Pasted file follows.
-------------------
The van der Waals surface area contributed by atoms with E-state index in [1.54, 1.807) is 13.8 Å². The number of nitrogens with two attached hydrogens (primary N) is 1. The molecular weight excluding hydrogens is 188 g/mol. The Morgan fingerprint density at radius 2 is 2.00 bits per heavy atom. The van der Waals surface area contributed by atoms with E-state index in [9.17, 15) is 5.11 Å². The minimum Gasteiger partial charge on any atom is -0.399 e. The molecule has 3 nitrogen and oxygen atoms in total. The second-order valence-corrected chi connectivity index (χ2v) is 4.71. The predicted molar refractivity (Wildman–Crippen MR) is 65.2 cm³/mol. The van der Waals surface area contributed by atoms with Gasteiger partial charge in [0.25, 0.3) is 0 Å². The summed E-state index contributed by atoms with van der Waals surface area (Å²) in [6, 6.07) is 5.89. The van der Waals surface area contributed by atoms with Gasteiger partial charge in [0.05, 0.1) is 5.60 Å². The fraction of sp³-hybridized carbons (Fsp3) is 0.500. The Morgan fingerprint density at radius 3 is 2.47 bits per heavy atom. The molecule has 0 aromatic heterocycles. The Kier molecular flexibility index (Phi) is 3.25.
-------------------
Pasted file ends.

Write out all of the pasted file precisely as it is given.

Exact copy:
The van der Waals surface area contributed by atoms with E-state index in [1.54, 1.807) is 13.8 Å². The number of nitrogens with two attached hydrogens (primary N) is 1. The molecular weight excluding hydrogens is 188 g/mol. The Morgan fingerprint density at radius 2 is 2.00 bits per heavy atom. The van der Waals surface area contributed by atoms with E-state index in [9.17, 15) is 5.11 Å². The minimum Gasteiger partial charge on any atom is -0.399 e. The molecule has 3 nitrogen and oxygen atoms in total. The second-order valence-corrected chi connectivity index (χ2v) is 4.71. The predicted molar refractivity (Wildman–Crippen MR) is 65.2 cm³/mol. The van der Waals surface area contributed by atoms with Gasteiger partial charge in [0.25, 0.3) is 0 Å². The summed E-state index contributed by atoms with van der Waals surface area (Å²) in [6, 6.07) is 5.89. The van der Waals surface area contributed by atoms with Gasteiger partial charge in [0.05, 0.1) is 5.60 Å². The fraction of sp³-hybridized carbons (Fsp3) is 0.500. The Morgan fingerprint density at radius 3 is 2.47 bits per heavy atom. The molecule has 0 aromatic heterocycles. The Kier molecular flexibility index (Phi) is 3.25.